New Law’s Demands on Doctors Have Many Seeking a Network
By Abby Goodnough
The New York Times, March 2, 2014
Dr. Sven Jonsson, a primary care physician in this rural community, is seeing a steady tide of new patients under President Obama’s health care law, the Affordable Care Act. And so far, it is working out for him. His employer, a big hospital system, provides expensive equipment, takes care of bureaucratic chores and has buffered him from the turmoil of his rapidly changing business.
About 25 miles away in the more affluent suburb of Crestwood, Dr. Tracy Ragland, 46, an independent primary care physician, is more anxious about the future of her small practice. The law is bringing new regulations and payment rates that she says squeeze self-employed doctors. She cherishes the autonomy of private practice and speaks darkly of the rush of independent physicians into hospital networks, which she sees as growing monopolies.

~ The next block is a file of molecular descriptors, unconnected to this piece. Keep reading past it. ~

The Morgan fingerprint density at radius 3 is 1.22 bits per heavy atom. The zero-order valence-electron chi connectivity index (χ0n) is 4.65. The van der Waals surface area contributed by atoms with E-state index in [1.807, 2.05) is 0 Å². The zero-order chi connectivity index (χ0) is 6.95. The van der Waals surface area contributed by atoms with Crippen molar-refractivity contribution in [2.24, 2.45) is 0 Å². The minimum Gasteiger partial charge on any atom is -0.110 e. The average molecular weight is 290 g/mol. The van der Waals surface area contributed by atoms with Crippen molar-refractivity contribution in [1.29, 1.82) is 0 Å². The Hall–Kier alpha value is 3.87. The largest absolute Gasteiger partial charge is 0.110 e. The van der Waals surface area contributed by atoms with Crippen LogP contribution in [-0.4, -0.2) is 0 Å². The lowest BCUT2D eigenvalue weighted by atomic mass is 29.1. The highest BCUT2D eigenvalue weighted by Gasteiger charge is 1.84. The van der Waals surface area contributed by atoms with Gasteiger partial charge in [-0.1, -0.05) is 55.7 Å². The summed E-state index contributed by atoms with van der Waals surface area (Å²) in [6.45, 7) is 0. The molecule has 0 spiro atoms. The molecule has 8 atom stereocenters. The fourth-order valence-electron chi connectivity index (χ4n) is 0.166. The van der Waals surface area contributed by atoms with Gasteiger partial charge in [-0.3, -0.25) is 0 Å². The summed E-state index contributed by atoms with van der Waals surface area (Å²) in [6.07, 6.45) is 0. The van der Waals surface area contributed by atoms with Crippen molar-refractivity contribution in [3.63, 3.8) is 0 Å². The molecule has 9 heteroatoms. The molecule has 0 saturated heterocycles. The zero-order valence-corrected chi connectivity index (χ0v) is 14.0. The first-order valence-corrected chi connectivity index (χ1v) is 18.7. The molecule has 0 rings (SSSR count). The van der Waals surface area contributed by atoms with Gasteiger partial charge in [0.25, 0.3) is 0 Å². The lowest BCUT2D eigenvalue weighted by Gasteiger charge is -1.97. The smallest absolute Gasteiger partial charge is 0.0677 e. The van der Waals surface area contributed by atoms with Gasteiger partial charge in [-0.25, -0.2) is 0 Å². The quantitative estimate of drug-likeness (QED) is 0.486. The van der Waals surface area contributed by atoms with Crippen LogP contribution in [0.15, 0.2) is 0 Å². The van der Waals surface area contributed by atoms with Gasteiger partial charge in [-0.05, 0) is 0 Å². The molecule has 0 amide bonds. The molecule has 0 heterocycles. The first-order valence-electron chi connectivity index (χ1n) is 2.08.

(Dr. Ragland) said that she embraced the goal of extending health coverage to far more Americans, but that Medicaid paid too poorly for her to treat any of the new enrollees. And while she is accepting some of the private plans sold through Kentucky’s new online insurance exchange, she has rejected others — again, because she considers the payment too low.
Dr. Jonsson owned his practice in Louisville for a decade — and did not accept Medicaid, for the same reasons that Dr. Ragland generally does not — but sold it in 2010, months after the Affordable Care Act passed. He did so, he said, expressly out of concern that the law and related requirements were about to ratchet up the pressures and expense of private practice. In particular, he dreaded having to buy and learn how to use an electronic records system, not only because such systems are expensive but because doctors’ productivity slows down while they are learning the computerized systems, threatening tight margins.